News / Middle East

Kerry Fails to Convince Key Senators to Forgo New Iran Sanctions

Secretary of State John Kerry walks to a closed-door briefing with Senators on the recent agreement reached between Iran and western powers on Iran's nuclear program, Dec. 11, 2013, on Capitol Hill in Washington.
Secretary of State John Kerry walks to a closed-door briefing with Senators on the recent agreement reached between Iran and western powers on Iran's nuclear program, Dec. 11, 2013, on Capitol Hill in Washington.
TEXT SIZE - +
Michael Bowman
— A direct appeal by U.S. Secretary of State John Kerry has not convinced skeptical senators to forgo a push to boost sanctions against Iran. Kerry appears to have changed few if any minds when he told U.S. lawmakers that further sanctions would torpedo delicate international negotiations to limit Tehran's nuclear program.

Secretary Kerry met with a large contingent of senators of both parties behind closed doors at the Capitol. Emerging an hour later, several lawmakers said they heard the same arguments against new sanctions that Kerry has been making in public in recent days.  

Republican Senator John McCain was unimpressed.

“I was not only not persuaded, [but] many of the statements the secretary of state made as facts I know are factually false, because I just came back from the region," said McCain.

McCain did not elaborate, but he did predict a Senate bill will be unveiled soon to tighten sanctions against Iran in the event nuclear negotiations fail.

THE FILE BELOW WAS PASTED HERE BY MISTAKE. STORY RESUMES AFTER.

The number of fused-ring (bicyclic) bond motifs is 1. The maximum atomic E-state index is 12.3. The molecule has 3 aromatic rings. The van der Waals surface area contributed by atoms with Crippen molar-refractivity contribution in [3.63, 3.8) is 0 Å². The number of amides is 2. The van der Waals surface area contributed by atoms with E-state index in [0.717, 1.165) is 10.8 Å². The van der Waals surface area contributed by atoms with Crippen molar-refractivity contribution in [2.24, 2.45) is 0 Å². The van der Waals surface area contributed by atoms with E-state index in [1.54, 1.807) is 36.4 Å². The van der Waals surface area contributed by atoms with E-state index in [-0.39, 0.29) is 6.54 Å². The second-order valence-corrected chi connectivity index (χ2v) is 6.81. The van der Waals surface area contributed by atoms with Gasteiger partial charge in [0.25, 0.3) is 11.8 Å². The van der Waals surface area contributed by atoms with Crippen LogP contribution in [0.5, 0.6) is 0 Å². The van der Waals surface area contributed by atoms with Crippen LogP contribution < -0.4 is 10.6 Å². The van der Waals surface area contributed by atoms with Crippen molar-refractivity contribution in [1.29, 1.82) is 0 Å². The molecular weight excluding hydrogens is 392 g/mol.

“I and many of my colleagues on both sides of the aisle are still committed, to passing legislation that would call for, at the expiration of six months if there is no final agreement, increased sanctions on Iran,' he said.

Echoing the call was fellow-Republican Senator Lindsey Graham.

“Giving the administration a six-month period to negotiate an acceptable deal makes sense to me, but having sanctions hanging over the head of the Iranians if the deal is not acceptable also makes sense to me," said Graham.

Iran has said that further sanctions would violate the interim nuclear agreement and scuttle talks.

Tuesday, the chairman of the Senate Banking Committee announced a hold on new sanctions, for now. But, after meeting with Secretary Kerry, the chairman of the Foreign Relations Committee, Robert Menendez, declined to comment on what might emerge from other quarters in the Senate. Menendez is one several Democrats who has argued that the threat of further sanctions would strengthen America’s hand in future negotiations with Tehran.

Not all lawmakers agree. Democrat Jay Rockefeller took to the Senate floor to urge restraint. The senator said sabotaging negotiations is foolhardy, given that the alternative to a negotiated settlement to Iran’s nuclear program is, in his words, “acts of war.”

“If Iran reneges or plays games, there is no question in anybody’s mind in the Senate that we will pass new sanctions the very moment that the need arises. But we do not have to do that now. In fact, it is a terrible mistake to do that now," said Rockefeller.

Even the most ardent backers of new sanctions admit that time is short to pass a measure before the end of the year. But Senator Graham expressed hope for expedited consideration of a bill that could come up for a vote, possibly in January. Even if Congress passed such a bill, it would face a near-certain veto by President Barack Obama.

Asked if the Senate is more or less likely to act after Secretary Kerry’s closed-door appeal, Democrat Chris Coons would only say, “It is in the hands of other members now”.

You May Like

Analysts Warn of Regional Proxy Conflict in Afghanistan

Analysts warn if Kabul’s neighbors do not start to cooperate, competing desires for influence could deteriorate into a bloody proxy war in the country More

Saudi Intelligence Chief Replaced

Bandar bin Sultan came under criticism for supporting al Qaida, prompting King Abdallah to wrest Syria operations away from him in February, handing them to Interior Minister Prince Mohammed bin Nayef More